Yeah, right.

I did indeed find a little place in Toronto’s west-end. It’s half-an-hour away from work, tucked away enough so it’s not in the middle of all that hum, close to the lake, a block from a beautiful park and peaceful. A year at this new place, I am happy.

Of course, there has been backlash and my condo had to undergo a major repair after a leak last year (I cried for a long time). Older women in my family are oh so sad for me, because I live alone and don’t have a ring on my finger. How tragic. And some even refuse to come visit because they’re just too upset that I have yet to wear a wedding dress and still somehow think I have the knowledge and strength to make my own decisions!

I was also recently promoted at my job, taking on a few side projects, writing all the time, enjoying excursions with friends when I want, and totally not scowling anymore once I leave the office. Unless it’s minus 40 or plus 40. Then, my scowl is a result of how uncomfortable I am.

YES, this makes the old folk who’ve been in Canada for over 50 yers shrivel up a little inside, for women don’t have the brains to be in control (bye), but here I am, living my happy little life and eating entire bags of brown rice chips on Friday evenings as I clean my bathroom and stream sporting events on poorly run websites, making my computer freeze for three quarters of the game. However, this is me. And this is where I wanted to be all along. I also got a cat, so my life is a million times better now.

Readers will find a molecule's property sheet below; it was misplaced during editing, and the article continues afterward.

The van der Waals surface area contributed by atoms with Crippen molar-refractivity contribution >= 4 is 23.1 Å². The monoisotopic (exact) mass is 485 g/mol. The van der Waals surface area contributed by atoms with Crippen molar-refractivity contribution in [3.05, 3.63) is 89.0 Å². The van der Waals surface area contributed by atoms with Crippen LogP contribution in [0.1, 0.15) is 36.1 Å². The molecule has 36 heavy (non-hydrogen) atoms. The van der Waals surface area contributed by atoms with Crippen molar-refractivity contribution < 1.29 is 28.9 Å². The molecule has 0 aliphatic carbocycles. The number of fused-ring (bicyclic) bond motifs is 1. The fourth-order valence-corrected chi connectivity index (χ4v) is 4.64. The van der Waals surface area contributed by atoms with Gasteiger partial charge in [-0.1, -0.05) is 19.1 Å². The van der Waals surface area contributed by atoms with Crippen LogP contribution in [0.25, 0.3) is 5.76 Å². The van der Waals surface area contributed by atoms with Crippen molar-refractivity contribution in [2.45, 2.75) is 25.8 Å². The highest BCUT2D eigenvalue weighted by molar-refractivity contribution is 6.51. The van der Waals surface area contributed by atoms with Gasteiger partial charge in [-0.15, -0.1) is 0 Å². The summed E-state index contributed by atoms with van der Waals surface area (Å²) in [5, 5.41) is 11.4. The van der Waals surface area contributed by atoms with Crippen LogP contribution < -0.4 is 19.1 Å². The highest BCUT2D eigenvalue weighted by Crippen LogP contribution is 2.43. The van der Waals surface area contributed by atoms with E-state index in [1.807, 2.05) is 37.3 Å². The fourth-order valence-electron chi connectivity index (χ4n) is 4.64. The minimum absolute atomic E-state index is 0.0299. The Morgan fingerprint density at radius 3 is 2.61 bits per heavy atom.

THIS ISN’T ME THROWING SHADE AT MY FAMILY, it’s me realizing that I don’t have to be my family to be happy and that I’m allowed to be frustrated and annoyed when I am not happy, not feeling like myself.

I went to check out an exhibit at Toronto’s Artscape Youngplace by The Society Of Females In Art (SOFIA), a women’s photography collective that aims to promote and support the work of its members, hosts their inaugural exhibition, with theme, bad behaviour.

SOFIA’s inaugural exhibit is part of the Socitabank CONTACT Photography Festival, a spring and summer-long festival in Toronto celebrating photography, art and stories within the city, shedding light on new methods of artistic expression and celebrating the photography community.

SOFIA’s Bad Behaviour features never-before seen work by its eight original founding members, Raina KirnMay TruongAngela LewisRegina GarciaBrooke WedlockMichelle YeeKerry Shaw and Anya Chibis.

Each artist’s portion of the show told a different story about women overcoming hardship and fear, finding freedom and wholesomeness. The stories include living with mental illness, striving for acceptance, living through comparison to find uniqueness, taking risks, re-evaluating what it means to be a woman and even defining the term “bad behaviour” through dozens of photographs.

I went to this exhibit alone, after writing about SOFIA for A Quarter Young, and left feeling alive, comforted. I was reassured that women everywhere feel frustrated, just like me, and through creative expression, life lessons and risk-taking, they too find happiness.

Sadly, I missed out on Beyoncé’s Formation World Tour, so I thought I would have to wait FOREVER to feel empowered again. Then, I came face to face with “Bad Behaviour.”

The exhibit runs until June 5. It inspired me to write this piece, so I think you too must go.